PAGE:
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Analysing the language used by different news reports.

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Analysing the language used by different news reports On the 3rd of February 1998 on Alpe Cermis, northern Italy, an American marine EA-6B prowler jet cut through a cable car wire killing 20 people and left one person stranded in a second car for an hour. Three different newspapers give an account on the incident, The Mirror, The Times and Newsweek. The Mirrors account is more nationalistic and says what people want to hear about. The Times is a more factual account and tells both sides of the story, it isn't bias. Newsweek's account is a more prejudice and bias report, it is an American newspaper and briefly mentions how many deaths occurred. Each report gives a number of facts in it. Most of the facts in each report are the same, thought some reports or are more detailed and different facts are given depending on the style of the newspaper. All mention the 20 people that were killed, the 300 feet the cable car fell, where it happened and that an American prowler jet was the cause. The Mirror and the Times both give these facts in a similar way, but Newsweek makes the number of people and the height they fell seem small, and does not even mention the exact number of people, or the fact that they died until the very end of the first paragraph. ...read more.


In each of the reports they have interviewed certain people. The Mirror interviews a couple from England on their ski holidays, as it is a typical British newspaper, and it also interviews local people and an owner of the hotel, just 100 yards from the cable line. The Times mainly interviews people of authority and also mentions what the locals have said about the incident. Newsweek also interviewed authorities, and also one local, who they made look like a fool. The Mirror first interviews a young British couple, who say they are glad they were not in the cable car, all through the report they keep quoting them, 'thank God we missed that car'. They also interview a police chief who describes the incident, 'The bodies were lying beneath sheets of metal. Most of them were torn apart.' This is to show some authority so people take the matter more seriously and take note of what is said, as they listen more to someone who has some sort of power over people. This is also true when the US defence secretary is quoted. The regional president is referred to and also the owner of a hotel not to far away from the incident, both of these are people of authority ...read more.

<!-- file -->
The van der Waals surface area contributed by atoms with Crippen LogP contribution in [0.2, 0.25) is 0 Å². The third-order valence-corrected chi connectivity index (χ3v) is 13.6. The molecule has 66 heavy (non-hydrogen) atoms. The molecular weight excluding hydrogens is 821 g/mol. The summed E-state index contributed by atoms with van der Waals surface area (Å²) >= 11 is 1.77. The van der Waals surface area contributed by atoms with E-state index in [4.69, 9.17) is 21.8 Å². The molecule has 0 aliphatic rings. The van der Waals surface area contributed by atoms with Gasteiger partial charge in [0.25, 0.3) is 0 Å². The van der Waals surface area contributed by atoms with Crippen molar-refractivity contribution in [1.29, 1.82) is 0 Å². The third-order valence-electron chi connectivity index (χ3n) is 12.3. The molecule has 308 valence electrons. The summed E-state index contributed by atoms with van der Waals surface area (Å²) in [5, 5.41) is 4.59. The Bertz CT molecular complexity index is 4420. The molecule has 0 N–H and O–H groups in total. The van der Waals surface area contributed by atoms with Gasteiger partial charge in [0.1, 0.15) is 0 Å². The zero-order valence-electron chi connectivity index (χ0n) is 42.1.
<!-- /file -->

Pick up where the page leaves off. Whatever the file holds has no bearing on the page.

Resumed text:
This also has short paragraphs. It also has two pictures at the bottom of the article. One is map of where about the incident happened, and the other a photograph of an EA-6B Prowler jet, to show what had caused the accident. Newsweek has a very different layout to the other to reports. It gives off a boring impression, there are no pictures or pull quotes, just the main heading, which reads 'Blood on the Snow' which gives no immediate indication to what the article is about, and a sub-heading reading 'After a U.S. fighter jet clips a gondola's cable, killing 20, Europe questions America's character.' The rest is all writing, with long paragraphs, unlike the other articles. There are no pictures or a lot of information about the incident in the headings because the Americans do not want to publicise the incident. I think The Times puts the whole story across most effectively, although The Mirror tells a lot of information it is very one-sided. The Times puts both sides across well, and still suggests the full horror of the incident. It has a good use of similes, which adds successfully to the dreadfulness of the accident. The language used and factual information given also help to make it easier to imagine what happened. ...read more.

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